A penetrating account of the dynamics of World War II's Grand Alliance through the messages exchanged by the Big Three Stalin exchanged more than six hundred messages with Allied leaders Churchill and Roosevelt during the Second World War. In this riveting volume-the fruit of a unique British-Russian scholarly collaboration-the messages are published and also analyzed within their historical context. Ranging from intimate personal greetings to weighty salvos about diplomacy and strategy, this book offers fascinating new revelations of the political machinations and human stories behind the Allied triumvirate. Edited and narrated by two of the world's leading scholars on World War II diplomacy and based on a decade of research in British, American, and newly available Russian archives, this crucial addition to wartime scholarship illuminates an alliance that really worked while exposing its fractious limits and the issues and egos that set the stage for the Cold War that followed.
David Reynolds' major BBC Radio 4 series explores the origins of contemporary USA from its beginnings to the present dayThis epic narrative tells America's story through the voices of those who lived it - presidents and farmers, mothers and children, settlers and soldiers, slaves and Indians. The series celebrates the country's achievements but also examines its paradoxes by investigating three abiding themes of American life: empire, liberty and faith.Empire of Liberty: From the arrival of Native Americans from Asia, to the slave trade and the forced relocation of the Indians, the first series describes how the US expanded to cover a whole continent, laying the foundations of a superpower - if the country could remain united.Power & Progress: The second series depicts the tragedy and heroism of the Civil War (1861-65), which finally ended slavery - though not racial discrimination - and the dynamism of the reunited nation as it grew into an industrial giant. America's role in the Second World War is also examined.Empire & Evil: The final series chronicles America's long struggle with the Soviet Union, and examines the effect of that confrontation on American values, particularly in Vietnam and Watergate. The country's struggle to overcome its racist past led from the Civil Rights Movement to its first black president. Also examined is the impact of Elvis on popular music, the battle over abortion and the story of the personal computer and the information revolution.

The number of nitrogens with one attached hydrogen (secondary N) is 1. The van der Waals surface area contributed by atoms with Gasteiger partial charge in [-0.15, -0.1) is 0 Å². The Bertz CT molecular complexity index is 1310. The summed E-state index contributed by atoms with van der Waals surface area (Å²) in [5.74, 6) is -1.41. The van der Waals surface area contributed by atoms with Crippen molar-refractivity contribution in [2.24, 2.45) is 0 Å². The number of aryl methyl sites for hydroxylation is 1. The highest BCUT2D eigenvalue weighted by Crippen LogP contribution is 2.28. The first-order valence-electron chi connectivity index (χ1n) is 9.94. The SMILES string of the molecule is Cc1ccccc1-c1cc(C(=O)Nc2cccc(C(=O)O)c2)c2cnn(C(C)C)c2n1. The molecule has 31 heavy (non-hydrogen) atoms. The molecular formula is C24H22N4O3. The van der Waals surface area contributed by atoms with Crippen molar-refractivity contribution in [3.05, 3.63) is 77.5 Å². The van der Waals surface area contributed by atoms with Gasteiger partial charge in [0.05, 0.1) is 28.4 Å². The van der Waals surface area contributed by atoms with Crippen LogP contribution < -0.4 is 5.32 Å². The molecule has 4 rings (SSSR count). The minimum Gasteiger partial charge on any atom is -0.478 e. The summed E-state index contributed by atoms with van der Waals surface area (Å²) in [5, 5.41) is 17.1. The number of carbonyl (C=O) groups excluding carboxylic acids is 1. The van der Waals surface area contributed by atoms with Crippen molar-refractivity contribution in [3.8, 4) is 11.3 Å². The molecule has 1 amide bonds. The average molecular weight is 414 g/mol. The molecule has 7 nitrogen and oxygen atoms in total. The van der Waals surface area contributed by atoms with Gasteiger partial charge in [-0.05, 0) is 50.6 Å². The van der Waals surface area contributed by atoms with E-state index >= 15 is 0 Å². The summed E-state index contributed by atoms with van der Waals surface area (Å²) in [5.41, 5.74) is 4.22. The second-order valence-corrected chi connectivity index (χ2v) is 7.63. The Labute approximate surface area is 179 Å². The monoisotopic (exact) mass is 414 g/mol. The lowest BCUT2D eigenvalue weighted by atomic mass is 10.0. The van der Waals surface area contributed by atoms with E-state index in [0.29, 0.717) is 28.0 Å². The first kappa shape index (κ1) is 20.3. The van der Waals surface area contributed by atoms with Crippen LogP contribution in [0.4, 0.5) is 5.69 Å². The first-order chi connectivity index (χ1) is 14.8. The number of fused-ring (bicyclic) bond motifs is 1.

What constitutes quality schooling? What are the implications for educational practice and administration? The text looks at these questions and examines international research evidence and reform initiatives with particular emphasis on North America, UK, Australasia and the Third World. It offers a synopsis of the Third World School Effects Research (SER). The authors claim that the challenges now facing educational leaders is to find a balance between SER and the other school movements and to ask more demanding questions of our educational systems.
Sparks fly when two people working on a pet adoption event find they have more in common than just dogs and cats. Love Comes With a Leash by contemporary romance author David Reynolds is a delightful tale of dating, relationships, and, of course, love!A love of dogs brings two distant co-workers in touch. While they raise money to help animals, they find their mutual love of pets becoming a love for each other.Content Notes: Spicy, Contemporary, Romantic Comedy
This book brings together the often separated histories of diplomacy, defence, economics and empire in a provocative reinterpretation of British 'decline'. It also offers a broader reflection on the nature of international power and the mechanisms of policymaking. For this Second Edition, David Reynolds has added a new chapters and extends his lively and incisive analysis to the beginning of the new millennium.
Immensely illuminating and enjoyable account of a road trip along Highway 83 ...Books like [Reynold's] prove that good travel writing remains not only very much alive, but essential. --The Bookseller In Slow Road to Brownsville, David Reynolds embarks on a road trip along Highway 83, a little-known two-lane highway built in 1926 that runs from Swan River, Manitoba, to the Mexican border at Brownsville, Texas, on the Gulf of Mexico. Growing up in a small town in England, Reynolds was enthralled by both the myth of the Wild West and the myth of the open road. This road trip is his exploration of the reality behind these myths as he makes his way from small town to small town, gas station to gas station, and motel to motel, hanging out in bars, drinking with the locals, and observing their sometimes-peculiar customs. Reynolds also wanted to see the country where the Sioux, the Cheyenne, the Comanches, the Apaches, and other native groups lived and died and to look at how their descendants live now. He describes the forced location of the Cheyenne people, discovers the true story of the Alamo, and finds similarities between Sitting Bull's tours and those of the Black